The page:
If you are training a service dog for yourself, you may be wondering what your rights and responsibilities are. Do you need to carry documentation? Can you bring your dog with you to the doctor? What about to restaurants? This post provides some answers and resources.
Rights for Trained Service Animal Teams
Under the Americans with Disabilities Act (ADA), disabled people accompanied by a trained service animal have equal access rights to all public accommodations, including transportation, restaurants, lodgings, stores, medical and healthcare settings, etc.
Here is some additional information that may be helpful about the legal rights of business and service dog teams. Under the ADA, a trained service animal is a
- Trained to perform tasks or do work related to the handler’s disability
- Under handler control at all times, which is defined as leashed, tethered, harnessed, unless that would interfere with the dog’s work, in which case the dog must be under the handler’s control via voice, hand signals, or other cues)
- House trained
- Is not behaving in a way that fundamentally alters the nature of the service or poses a direct threat to others’ health and safety. Examples: a dog barks repeatedly during a movie, a dog growls and lunges at customers in a store, a dog covered in fleas in a doctor’s office. These dogs, or dogs with a history of such behavior, may be excluded.
- Medical and food service establishments may NOT restrict access to a service dog team even if state or local health codes prohibit animals on the premises.
- When it is not obvious what service an animal provides, staff may ask two questions: (1) is the dog a service animal required because of a disability? (2) what work or task has the dog been trained to perform? Staff cannot ask about the person’s disability, require medical documentation, require a special identification card or training documentation for the dog, or ask that the dog demonstrate its ability to perform the work or task.
Rights for Service Dog in Training (SDiT) Teams
The ADA does NOT grant access rights to people training a service dog. However, in many US states, people who are training a service dog have the same rights of access as disabled people accompanied by trained service animals. This varies from state-to-state.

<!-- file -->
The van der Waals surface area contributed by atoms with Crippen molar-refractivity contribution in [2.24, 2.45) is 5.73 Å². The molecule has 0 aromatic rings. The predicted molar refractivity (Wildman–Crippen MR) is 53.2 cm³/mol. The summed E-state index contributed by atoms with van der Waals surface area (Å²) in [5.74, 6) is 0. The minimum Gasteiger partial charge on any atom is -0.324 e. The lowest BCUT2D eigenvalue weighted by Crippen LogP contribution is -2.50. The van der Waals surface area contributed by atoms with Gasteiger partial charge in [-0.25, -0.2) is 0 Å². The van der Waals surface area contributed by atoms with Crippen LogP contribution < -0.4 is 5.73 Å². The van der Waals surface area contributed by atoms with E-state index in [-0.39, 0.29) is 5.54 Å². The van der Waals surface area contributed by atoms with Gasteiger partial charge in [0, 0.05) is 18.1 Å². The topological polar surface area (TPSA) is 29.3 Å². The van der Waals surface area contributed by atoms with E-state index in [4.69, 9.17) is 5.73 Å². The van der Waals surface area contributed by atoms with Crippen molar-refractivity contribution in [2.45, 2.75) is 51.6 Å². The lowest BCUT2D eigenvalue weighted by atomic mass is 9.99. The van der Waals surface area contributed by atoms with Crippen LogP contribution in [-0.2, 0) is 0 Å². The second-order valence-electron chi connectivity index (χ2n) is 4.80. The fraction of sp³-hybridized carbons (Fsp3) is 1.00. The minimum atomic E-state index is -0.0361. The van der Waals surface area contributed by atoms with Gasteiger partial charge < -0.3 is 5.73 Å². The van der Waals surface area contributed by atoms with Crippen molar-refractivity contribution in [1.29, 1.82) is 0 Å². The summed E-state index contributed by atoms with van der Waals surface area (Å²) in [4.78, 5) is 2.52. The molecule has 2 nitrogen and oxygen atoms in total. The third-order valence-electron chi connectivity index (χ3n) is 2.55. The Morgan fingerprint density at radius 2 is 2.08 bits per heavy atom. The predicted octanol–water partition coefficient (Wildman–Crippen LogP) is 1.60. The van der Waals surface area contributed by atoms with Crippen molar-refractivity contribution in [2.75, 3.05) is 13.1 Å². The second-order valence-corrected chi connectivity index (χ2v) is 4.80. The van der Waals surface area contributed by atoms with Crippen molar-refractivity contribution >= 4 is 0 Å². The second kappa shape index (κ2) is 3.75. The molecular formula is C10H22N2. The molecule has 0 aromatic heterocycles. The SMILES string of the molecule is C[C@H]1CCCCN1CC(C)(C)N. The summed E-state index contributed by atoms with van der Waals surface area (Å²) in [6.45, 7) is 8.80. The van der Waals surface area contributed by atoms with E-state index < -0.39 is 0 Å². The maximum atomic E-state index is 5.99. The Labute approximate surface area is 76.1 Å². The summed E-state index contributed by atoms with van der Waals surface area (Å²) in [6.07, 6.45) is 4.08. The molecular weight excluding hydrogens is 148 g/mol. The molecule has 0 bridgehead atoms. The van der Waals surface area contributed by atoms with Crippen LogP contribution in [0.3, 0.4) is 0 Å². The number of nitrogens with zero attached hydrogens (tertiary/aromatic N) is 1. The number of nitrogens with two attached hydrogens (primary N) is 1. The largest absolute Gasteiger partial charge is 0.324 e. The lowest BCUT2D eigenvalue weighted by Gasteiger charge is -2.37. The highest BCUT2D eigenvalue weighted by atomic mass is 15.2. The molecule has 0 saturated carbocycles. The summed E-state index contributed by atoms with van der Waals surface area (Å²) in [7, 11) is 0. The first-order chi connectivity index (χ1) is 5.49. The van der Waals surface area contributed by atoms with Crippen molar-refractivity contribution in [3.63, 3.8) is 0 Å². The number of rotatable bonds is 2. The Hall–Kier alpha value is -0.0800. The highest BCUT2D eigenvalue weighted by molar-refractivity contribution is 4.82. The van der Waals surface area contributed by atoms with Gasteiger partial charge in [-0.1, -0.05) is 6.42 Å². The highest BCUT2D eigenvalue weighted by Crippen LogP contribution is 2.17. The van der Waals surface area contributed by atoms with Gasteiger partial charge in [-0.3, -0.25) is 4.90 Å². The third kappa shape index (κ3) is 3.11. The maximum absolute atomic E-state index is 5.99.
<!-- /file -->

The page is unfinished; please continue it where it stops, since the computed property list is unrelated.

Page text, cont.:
Here in Massachusetts, under Massachusetts General Laws Ch129, S39F:
Section 39F. A person accompanied by and engaged in the raising or training of a service dog, including a hearing, guide or assistance dog, shall have the same rights, privileges and responsibilities as those afforded to an individual with a disability under the Americans with Disabilities Act, 42 U.S.C. sections 12101 et seq.
To find out what the laws are in other states, look for your state in this Guide to Assistance Dog Laws (PDF) by Assistance Dogs International.
What About if People Don’t Know the Law?
While you may know your rights and responsibilities as a service dog handler or SDiT team, not everyone you come across will. And let’s be honest, the laws change often and are frequently confusing! It’s reasonable to expect that not everyone knows all the laws.
While SDiT or SD teams are under no legal obligation to provide places of accommodation with legal information, it often makes life easier for you to have something short and easy-to-read to offer people in stores, restaurants, doctor’s offices, etc. I offer my SDiT clients a card they can hand out that has some basic information on state and federal laws so they can respond to questions from strangers. I also write letters for clients who run into issues with doctors or other places they frequent. If you are working with another trainer, ask them to do something similar.
More Information and Resources
- Our blog post on Frequently Asked Questions about Service Dogs
- Unites States Department of Justice (DOJ) Service Animals handout — a one-page handout covering basic SD access issues that you may find worth printing and keeping with you
- DOJ’s longer Q&A document — Frequently Asked Questions about Service Animals and the ADA
- The DOJ also provides an ADA Info Line — Voice: 800-514-0301 or TTY: 800-514-0301-0383
Have you found another great legal resource for people training service dogs? Have a question about service dog training? Let us know in the comments.